The plaintiffs were Candy and Mark George, as parents and next friends of their son, Kyle. Kyle fell on a school playground and received injuries. The plaintiffs sued the school board alleging negligence. In addition, the plaintiffs sued the school board’s insurer, AIG, alleging that it violated the Unfair Trade Practices Act, W.Va. Code 33-11-1 et seq. (hereafter “UTPA”) and otherwise acted in bad faith in handling Kyle’s personal injury claim.
The complaint was filed on June 30, 2005. Eight days later, i.e., on July 8, W.Va. Code 33-11-4a took effect. This new legislation prohibited the filing of “third party” bad faith claims. Third party claims are those brought by someone other than the policyholder. W.Va. Code 33-11-4a provides that all third party claims must be resolved through administrative proceedings with the insurance commissioner.
In 2009, the plaintiffs settled the negligence claims against the school board and served discovery relating to the bad faith claims. AIG moved for a protective order preventing discovery of any bad faith conduct occurring after July 8, 2005. The trial court denied AIG’s motion. The trial court found that W.Va. Code 33-11-4a only prevents the filing of bad faith cases after July 8. It does not, however, prevent the plaintiff from discovering and potentially introducing proof of an insurer’s bad faith occurring after that date.
In the wake of the trial court’s order, AIG filed an original petition in the Supreme Court requesting a writ of prohibition.
The issue here is whether conduct occurring after the effective date of W.Va. Code 33-11-4a, i.e., July 8, 2005, is discoverable and admissible in a third-party bad faith claim that was filed before July 8, 2005.
This case appeared on the Rule 20 docket meaning that, at least initially, the Supreme Court believed it could produce a new syllabus point. Instead, a memorandum opinion was issued. Under the Rules of Appellate Procedure, a memorandum opinion is citable but has limited precedential value.
The Supreme Court rejected AIG’s argument that bad faith conduct occurring after July 8, 2005 was irrelevant. Indeed, the Court found that conduct in violation of the UTPA remains illegal, even after the July 8 effective date. The new legislation only related to the “filing” of bad faith claims:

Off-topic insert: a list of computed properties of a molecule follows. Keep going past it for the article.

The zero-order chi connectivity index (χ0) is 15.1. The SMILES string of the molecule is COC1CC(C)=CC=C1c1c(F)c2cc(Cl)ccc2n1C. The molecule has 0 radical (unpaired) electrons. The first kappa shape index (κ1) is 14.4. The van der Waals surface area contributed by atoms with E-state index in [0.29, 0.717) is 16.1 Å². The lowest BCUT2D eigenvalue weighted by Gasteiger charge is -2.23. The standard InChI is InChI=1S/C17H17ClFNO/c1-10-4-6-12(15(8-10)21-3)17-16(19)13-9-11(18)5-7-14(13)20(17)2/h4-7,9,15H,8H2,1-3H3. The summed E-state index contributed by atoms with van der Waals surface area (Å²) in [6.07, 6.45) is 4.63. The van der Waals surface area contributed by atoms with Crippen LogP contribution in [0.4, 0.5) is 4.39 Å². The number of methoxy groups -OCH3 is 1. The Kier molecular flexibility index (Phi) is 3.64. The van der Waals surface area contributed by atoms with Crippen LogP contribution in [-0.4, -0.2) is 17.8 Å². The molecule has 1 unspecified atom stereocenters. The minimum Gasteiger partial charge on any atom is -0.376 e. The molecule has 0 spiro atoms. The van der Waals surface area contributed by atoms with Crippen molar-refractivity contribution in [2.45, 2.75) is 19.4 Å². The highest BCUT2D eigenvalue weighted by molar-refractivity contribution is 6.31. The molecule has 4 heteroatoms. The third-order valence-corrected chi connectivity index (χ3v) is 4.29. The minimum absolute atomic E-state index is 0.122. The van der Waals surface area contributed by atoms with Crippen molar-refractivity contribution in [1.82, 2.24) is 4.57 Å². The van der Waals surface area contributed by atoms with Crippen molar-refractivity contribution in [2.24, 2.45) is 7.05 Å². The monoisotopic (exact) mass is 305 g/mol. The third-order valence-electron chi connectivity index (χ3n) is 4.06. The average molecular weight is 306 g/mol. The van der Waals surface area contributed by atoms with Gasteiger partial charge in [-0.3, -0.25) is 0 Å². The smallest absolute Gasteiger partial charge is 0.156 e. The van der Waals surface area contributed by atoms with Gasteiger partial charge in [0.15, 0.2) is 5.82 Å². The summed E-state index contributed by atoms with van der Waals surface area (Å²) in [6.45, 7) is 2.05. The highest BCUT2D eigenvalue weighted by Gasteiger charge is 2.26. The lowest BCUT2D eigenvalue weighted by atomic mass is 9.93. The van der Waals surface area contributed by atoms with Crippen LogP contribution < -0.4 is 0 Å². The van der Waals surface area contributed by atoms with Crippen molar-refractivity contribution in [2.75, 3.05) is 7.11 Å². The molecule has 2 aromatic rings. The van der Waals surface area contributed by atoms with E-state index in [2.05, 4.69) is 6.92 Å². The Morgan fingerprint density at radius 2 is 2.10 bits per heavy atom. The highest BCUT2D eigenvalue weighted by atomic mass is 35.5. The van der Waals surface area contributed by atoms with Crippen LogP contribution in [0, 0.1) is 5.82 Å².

"The UTPA, W.Va. Code §33-11-4 , was last amended in 2002 and prohibits a long list of activities by insurance companies….These activities are prohibited, regardless of whether the insurance company is dealing with a first-party insured or a third-party to an insurance policy.
More importantly, nothing in W.Va. Code §33-11-4a (that was adopted in 2005) altered the list of prohibited activities contained in W.Va. Code §33-11-4. All that the 2005 statute changed was to proscribe third-party plaintiffs from filing lawsuits based on insurance company claim settlement misconduct. Third-party plaintiffs must now file an administrative complaint with the insurance commissioner. First-party plaintiffs, however, may continue to bring lawsuits for violations of the UTPA."
Furthermore, the Supreme Court noted that to establish a claim under the UTPA the plaintiff must prove that the insurer’s violations were so persuasive as to constitute a “general business practice.” Discovery of bad faith conduct by AIG would, therefore, be appropriate regardless of whether the conduct predated or post dated the July 8 effective date. Consequently, AIG’s writ was denied.
AIG also requested a writ compelling the trial court to make an immediate ruling on the admissibility of any post-July 8 acts. The Supreme Court also denied this request, finding that it was improper to “force” a trial court to make an admissibility ruling “before the parties have even conducted discovery.”
Justice Benjamin dissented. It was his belief that the legislature’s directive in W.Va. Code 33-11-4a was expressed in “clear, direct and precise terms.” The majority, he claims, has “judicially rewritten the statutory law to circumvent the plain intention of the legislature."
Because this case was decided by memorandum opinion, it will have little impact. However, as to those cases remaining “in the pipeline” that were filed before the July 8 effective date, the Supreme Court has sent a clear signal that acts of bad faith occurring after July 8 will be both discoverable and admissible.